Target: Cristina Fernández de Kirchner, President of Argentina
Goal: Protect the giant anteater from the threat of extinction
Between the years 2000 and 2010 alone, the total population of giant anteaters has rapidly decreased by over 30%. Although they are not currently an endangered species, scientists estimate that there are as little as 5,000 of these animals remaining in the wild today.
This decline is largely the result of human practices, such as sport hunting and habitat destruction. Populations of giant anteaters in Central and South America are particularly threatened by habitat loss. In Brazil, for example, the burning of sugar cane plantations prior to the harvest period leads to the deaths of a significant number of giant anteaters. Furthermore, these animals are often hunted for food and sold in the illegal trade as pets.
Currently, their range extends from southern Belize down to northern Argentina, but if habitat destruction continues to occur, giant anteaters could very easily become extinct. They are listed on several national Red Data lists and are a protected species in some provinces in Argentina. However, there is a desperate need to improve fire management practices on sugarcane plantations and within the regions of grassland habitats. Hunting must also be regulated.
Urge the Argentinean president to enact legislation in order to do this. The future of this 25 million-year-old species depends on it.
Dear Cristina Fernández de Kirchner,
The giant anteater has been around for over 25-million-years. However, just within the last decade, the total population of giant anteaters has rapidly decreased by over 30%. Today, only 5,000 or so remain in the wild.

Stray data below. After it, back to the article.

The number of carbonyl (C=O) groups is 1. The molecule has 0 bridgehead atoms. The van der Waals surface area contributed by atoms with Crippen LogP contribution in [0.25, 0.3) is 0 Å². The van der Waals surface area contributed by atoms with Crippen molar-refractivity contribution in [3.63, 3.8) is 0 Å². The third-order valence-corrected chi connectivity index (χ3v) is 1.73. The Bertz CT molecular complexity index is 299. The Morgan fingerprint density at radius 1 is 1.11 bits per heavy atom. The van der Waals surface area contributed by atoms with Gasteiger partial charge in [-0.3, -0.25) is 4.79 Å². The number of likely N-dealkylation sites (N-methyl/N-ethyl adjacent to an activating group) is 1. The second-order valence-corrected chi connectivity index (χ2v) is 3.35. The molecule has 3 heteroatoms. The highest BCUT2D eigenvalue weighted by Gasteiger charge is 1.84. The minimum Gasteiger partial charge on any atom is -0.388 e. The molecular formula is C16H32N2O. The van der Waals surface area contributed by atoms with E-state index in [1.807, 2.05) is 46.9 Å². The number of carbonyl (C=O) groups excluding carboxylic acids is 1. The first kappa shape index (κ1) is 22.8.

Habitat destruction and sport hunting are the two main causes of this rapid decline. The giant anteater is commonly hunted for food or sold as pets in the illegal, international trade. Furthermore, farmers often endanger the habitat of this animal by setting fire to sugarcane fields before harvest periods.
Although giant anteaters are not considered an endangered species, at this rate they could very easily become extinct. Currently, they occupy regions in southern Belize down to northern Argentina, but if habitat destruction and sport hunting continue, their range will rapidly diminish. I urge you to take action today. Enact legislation that will improve fire management practices on sugarcane plantations and within specific regions of grassland habitats. The sport of hunting should be thoroughly regulated in the same areas. Save this species before it is too late.
[Your Name Here]
Photo Credit: Malene Thyssen via Wikimedia Commons